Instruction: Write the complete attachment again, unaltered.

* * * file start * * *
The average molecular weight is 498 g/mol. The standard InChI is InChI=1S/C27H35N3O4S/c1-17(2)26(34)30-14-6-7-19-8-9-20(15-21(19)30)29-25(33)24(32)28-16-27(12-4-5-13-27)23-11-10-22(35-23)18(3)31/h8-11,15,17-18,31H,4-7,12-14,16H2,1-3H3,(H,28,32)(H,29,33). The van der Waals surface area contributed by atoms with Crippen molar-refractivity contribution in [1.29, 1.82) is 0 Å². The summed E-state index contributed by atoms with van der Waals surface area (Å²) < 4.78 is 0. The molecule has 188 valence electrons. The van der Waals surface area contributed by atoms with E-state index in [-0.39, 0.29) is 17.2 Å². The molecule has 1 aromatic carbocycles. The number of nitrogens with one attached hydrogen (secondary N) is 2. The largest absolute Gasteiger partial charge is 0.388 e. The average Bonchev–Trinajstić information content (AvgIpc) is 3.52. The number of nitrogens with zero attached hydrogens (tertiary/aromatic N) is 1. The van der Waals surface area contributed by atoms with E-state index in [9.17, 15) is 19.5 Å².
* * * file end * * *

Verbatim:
The average molecular weight is 498 g/mol. The standard InChI is InChI=1S/C27H35N3O4S/c1-17(2)26(34)30-14-6-7-19-8-9-20(15-21(19)30)29-25(33)24(32)28-16-27(12-4-5-13-27)23-11-10-22(35-23)18(3)31/h8-11,15,17-18,31H,4-7,12-14,16H2,1-3H3,(H,28,32)(H,29,33). The van der Waals surface area contributed by atoms with Crippen molar-refractivity contribution in [1.29, 1.82) is 0 Å². The summed E-state index contributed by atoms with van der Waals surface area (Å²) < 4.78 is 0. The molecule has 188 valence electrons. The van der Waals surface area contributed by atoms with E-state index in [-0.39, 0.29) is 17.2 Å². The molecule has 1 aromatic carbocycles. The number of nitrogens with one attached hydrogen (secondary N) is 2. The largest absolute Gasteiger partial charge is 0.388 e. The average Bonchev–Trinajstić information content (AvgIpc) is 3.52. The number of nitrogens with zero attached hydrogens (tertiary/aromatic N) is 1. The van der Waals surface area contributed by atoms with E-state index in [9.17, 15) is 19.5 Å².